When I’m not at work, or out with friends, or indulging in a Bones marathon, I write. It’s what I do. How I de-stress. Sometimes I write for Bright Meadow, other times I write for me. And it’s got to the point in my own writing that I am having to describe what exactly it is that I’m writing to people. Real people. People I know, love and respect. People whose opinions I trust. I’m not talking about my blog-writing here – I’m pretty ok with talking about that now – but the writing I am doing on a much longer fiction piece.
Which is where I start to get trapped in semantics. I don’t feel comfortable calling it a ‘novel’ or even a book, because if nothing else, ‘book’ implies being published and we’ll probably be knee deep in flying pigs before that ever happens. And then there’s the fact that ‘novel’ implies a work with some serious message to impart. Or, at the very least, something set in the real world!
What I’m writing is neither of those things. It’s escapist fantasy pure and simple, set in a world of my own imagining, with characters that started life in my head because I was a lonely 17 year old who yearned to be the heroine. Sure they’ve fleshed out some since then, but still, we’re more in the realms of Robin Hobb than Zadie Smith here.
I’ve got the arc of what happens, though I’m worried I’ve over-reached because I really don’t have the skills to write the apocalyptic culminating battle I know in my head has to occur. I know the main characters like old friends and I am totally head-over-heals in love with one of the minor characters (already she’s gone from being a walk-on plot device part, to being a minor-but-pivotal character in her own right who is going to have to end up with at least a sequel all to her own). I know the world they all walk intimately, and have gone to the point that I’ve fleshed out whole patterns of trade and politics for socio-economically viable cultures, who are mentioned in just one passing line in the whole bloody thing. The only thing I’m still not sure on is the ending. On paper I know X fights Y. I know A betrays his people. I know he does this because B tells him to. But… things are still twisting in my head with that regard. There is a missing piece of the puzzle and till I’ve re-written what I plotted out last time I seriously put effort into it (a good couple of years back), I’m not sure where it’s all going to end up.
I got a little sidetracked there, sorry.
What I am try to impress on you all is that, regardless of what the finished product is, this story is in my head and forcing its way out of my fingers and onto the page. I can’t help it. Sometimes I lie awake at night and I can hear whole chunks of dialogue, just playing out. Scenes will scroll across my mind, making me lunge for a notebook so I don’t forget them. And that’s fine by me. I enjoy it. It would be lovely if I could do it all the time, but I can’t.
Which is where I start to stumble with language.
People ask me what I did at the weekend, for example, or what I did on my holiday. And I will, quite truthfully, tell them that I wrote.
“You write?” Slight taken aback pause, followed by (slightly) feigned interest. “What are you writing?”
“Um, this fantasy story set on an imaginary world with two warring cultures, and it’s all about one mercenary and how he brings about an apocalyptic war because he might want to change sides. But he doesn’t really. There’s this whole theme of love, and choice, and fate and…” That’s when I start to trail off because the blank look in most people’s eyes when you mention ‘fantasy’ really doesn’t encourage further elaboration. Fantasy is the realm of pimply fourteen year old losers who dress in black. It’s for the people who couldn’t get a date to prom. For the dorky among us. The geeks. Those not quite in touch with reality. The people who really could do with going back on their medication. And the people who write fantasy are the people who can’t write “properly”.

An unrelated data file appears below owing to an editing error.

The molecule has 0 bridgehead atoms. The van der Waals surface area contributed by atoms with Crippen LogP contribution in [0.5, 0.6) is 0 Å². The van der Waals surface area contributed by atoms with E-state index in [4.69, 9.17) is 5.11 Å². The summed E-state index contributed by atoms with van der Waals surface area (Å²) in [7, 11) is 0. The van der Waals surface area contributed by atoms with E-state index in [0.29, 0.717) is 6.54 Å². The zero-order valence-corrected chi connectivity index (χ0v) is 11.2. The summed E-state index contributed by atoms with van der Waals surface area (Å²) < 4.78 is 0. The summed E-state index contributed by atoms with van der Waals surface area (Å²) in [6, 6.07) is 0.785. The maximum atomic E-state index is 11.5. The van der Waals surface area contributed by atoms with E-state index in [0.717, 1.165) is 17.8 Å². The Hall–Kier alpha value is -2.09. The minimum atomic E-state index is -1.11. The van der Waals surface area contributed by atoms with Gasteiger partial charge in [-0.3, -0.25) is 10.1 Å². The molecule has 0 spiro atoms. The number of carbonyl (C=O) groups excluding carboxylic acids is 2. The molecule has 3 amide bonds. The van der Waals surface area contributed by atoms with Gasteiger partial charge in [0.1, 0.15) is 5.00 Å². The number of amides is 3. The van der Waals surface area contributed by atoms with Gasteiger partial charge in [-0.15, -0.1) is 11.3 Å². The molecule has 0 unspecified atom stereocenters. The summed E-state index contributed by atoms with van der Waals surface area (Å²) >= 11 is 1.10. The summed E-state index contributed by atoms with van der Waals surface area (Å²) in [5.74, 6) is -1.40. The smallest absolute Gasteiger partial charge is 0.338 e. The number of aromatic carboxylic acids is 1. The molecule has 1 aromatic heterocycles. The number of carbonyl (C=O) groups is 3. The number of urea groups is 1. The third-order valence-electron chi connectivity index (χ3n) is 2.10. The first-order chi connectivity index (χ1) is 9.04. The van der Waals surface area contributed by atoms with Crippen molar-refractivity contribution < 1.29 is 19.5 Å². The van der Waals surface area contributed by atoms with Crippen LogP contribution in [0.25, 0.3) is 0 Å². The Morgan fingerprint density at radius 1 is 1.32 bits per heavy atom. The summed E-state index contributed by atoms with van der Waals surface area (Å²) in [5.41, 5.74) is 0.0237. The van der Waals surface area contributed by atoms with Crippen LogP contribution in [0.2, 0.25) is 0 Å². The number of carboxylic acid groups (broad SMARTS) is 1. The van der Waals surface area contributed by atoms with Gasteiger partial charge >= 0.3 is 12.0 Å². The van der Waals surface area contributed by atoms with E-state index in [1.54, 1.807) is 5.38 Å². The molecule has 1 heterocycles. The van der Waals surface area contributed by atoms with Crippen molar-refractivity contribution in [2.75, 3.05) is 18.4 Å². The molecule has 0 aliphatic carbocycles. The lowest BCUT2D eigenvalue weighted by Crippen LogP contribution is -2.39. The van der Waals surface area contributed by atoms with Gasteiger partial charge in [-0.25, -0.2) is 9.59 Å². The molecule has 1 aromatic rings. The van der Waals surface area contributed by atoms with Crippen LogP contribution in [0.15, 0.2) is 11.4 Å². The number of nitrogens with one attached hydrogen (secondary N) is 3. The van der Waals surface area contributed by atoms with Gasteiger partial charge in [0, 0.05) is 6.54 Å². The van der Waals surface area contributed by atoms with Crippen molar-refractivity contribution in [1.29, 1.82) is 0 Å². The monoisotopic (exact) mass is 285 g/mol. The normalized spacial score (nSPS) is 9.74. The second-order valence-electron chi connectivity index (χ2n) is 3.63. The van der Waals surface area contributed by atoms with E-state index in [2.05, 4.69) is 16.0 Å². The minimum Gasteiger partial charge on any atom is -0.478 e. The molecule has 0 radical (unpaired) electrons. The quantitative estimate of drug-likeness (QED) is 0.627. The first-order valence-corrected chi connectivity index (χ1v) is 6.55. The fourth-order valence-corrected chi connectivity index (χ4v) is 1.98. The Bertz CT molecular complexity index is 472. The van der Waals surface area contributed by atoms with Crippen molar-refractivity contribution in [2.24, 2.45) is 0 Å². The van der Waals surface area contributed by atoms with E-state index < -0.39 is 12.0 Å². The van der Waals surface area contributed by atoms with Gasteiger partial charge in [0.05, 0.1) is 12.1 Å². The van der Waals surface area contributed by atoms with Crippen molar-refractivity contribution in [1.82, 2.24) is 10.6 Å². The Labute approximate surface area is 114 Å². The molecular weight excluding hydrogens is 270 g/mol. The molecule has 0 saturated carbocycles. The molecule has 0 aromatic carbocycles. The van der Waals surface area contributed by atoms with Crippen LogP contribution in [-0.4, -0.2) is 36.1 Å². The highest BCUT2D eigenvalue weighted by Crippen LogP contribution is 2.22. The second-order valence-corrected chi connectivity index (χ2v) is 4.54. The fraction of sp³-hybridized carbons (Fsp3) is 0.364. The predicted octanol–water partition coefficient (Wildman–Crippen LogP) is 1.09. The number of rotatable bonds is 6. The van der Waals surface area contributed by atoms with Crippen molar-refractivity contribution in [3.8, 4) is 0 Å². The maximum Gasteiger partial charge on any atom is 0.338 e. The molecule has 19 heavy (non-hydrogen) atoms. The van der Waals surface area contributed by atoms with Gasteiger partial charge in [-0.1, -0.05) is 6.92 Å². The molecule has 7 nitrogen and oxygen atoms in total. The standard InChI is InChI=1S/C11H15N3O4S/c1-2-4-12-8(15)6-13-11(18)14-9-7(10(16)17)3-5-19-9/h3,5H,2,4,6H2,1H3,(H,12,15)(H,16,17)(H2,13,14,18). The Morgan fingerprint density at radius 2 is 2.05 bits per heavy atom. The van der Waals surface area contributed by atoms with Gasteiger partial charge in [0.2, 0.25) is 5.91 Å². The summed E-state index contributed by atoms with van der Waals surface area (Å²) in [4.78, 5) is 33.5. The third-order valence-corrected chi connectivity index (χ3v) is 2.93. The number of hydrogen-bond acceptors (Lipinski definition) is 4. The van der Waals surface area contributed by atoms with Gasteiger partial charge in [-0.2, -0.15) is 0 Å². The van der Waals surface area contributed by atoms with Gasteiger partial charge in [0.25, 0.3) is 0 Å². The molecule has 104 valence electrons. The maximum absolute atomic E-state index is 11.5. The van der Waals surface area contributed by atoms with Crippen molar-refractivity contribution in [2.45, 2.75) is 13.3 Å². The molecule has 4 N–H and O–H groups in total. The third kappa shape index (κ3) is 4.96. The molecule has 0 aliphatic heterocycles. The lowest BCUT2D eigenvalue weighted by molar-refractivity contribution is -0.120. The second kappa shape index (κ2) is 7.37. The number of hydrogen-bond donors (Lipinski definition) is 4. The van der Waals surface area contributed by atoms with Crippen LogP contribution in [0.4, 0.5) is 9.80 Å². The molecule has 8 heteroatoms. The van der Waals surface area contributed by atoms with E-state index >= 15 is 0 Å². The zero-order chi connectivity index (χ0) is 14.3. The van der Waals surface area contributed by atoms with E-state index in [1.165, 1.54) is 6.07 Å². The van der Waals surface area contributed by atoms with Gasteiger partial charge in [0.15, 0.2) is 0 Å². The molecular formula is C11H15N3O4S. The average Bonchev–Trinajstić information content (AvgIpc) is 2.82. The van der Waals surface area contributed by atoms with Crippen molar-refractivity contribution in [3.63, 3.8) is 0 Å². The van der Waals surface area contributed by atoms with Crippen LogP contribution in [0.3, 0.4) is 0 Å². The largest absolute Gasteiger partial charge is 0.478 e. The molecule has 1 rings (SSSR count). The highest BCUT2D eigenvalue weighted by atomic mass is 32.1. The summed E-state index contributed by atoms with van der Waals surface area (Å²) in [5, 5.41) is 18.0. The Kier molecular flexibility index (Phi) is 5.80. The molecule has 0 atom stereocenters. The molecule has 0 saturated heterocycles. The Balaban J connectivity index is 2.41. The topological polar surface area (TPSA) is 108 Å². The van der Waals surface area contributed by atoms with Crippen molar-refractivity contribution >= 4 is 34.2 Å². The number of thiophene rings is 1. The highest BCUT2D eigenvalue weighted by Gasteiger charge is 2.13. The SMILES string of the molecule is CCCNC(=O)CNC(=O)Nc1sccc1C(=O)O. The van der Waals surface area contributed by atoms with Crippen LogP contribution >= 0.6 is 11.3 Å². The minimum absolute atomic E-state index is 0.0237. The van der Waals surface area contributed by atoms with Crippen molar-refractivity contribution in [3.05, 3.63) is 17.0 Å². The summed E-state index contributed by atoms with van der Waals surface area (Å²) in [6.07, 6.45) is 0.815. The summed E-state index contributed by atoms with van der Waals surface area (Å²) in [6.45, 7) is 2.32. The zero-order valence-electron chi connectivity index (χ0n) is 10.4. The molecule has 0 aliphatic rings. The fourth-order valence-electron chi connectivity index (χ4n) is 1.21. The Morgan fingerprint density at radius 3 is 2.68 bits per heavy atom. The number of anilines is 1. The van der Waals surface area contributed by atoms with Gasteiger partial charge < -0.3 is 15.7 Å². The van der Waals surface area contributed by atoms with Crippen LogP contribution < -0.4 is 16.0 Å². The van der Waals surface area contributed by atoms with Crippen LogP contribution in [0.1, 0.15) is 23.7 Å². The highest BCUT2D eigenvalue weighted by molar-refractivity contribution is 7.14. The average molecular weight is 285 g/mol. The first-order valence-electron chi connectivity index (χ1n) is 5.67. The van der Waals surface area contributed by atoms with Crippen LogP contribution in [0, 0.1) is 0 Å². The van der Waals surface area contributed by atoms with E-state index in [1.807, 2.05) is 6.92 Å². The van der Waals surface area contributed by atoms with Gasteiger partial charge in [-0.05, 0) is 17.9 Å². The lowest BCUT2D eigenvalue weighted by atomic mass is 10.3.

I’m not saying that that is who reads fantasy. My boss reads books about werewolves. Moose reads books about magicians and people with daemons. Lord of the Rings made being a fanboi/geek cool and pretty much socially acceptable. Nor am I someone who really subscribes to the belief that fantasy is a lesser genre (though it does seem that some god-awful dross gets published just because “it’s fantasy, so we don’t need standards”).
But still, say ‘fantasy’ and I challenge you not to think immediately of a dysfunctional teenager who wears a lot of spiky jewellery, listens to loud music, and who the FBI would question first if there was a suspected bombing at a high-school, because everyone knows that Johnny is just weird. I mean he reads books with pictures of swords, scantily leather-clad busty women, and dragons on the front. Right?
So I’m not writing a ‘book’ and I’m reluctant to mention the genre it really belongs in if I’m being honest. It would be lovely to think that I am writing a seminal work which later generations will analyse in depth and admire the skill with which I wove the many intricate themes throughout the story. To think that maybe scholars would marvel at how such an elegantly simple piece could still have relevance. And I get a perverse kind of glee thinking that it could end up being some school set-text. But that’s never going to happen. I’m not writing a modern classic, even if it was going to get published. I’m simply putting it all down on the page because I get a kick out of it and because there’s a hoard of little people fighting in my skull who really want to make sure their story gets heard.
I just wish I had some easy way to describe it to my mum is all. Or my brother, because I know the explanation I have right now is just going to have him mocking me over the sprouts at Christmas.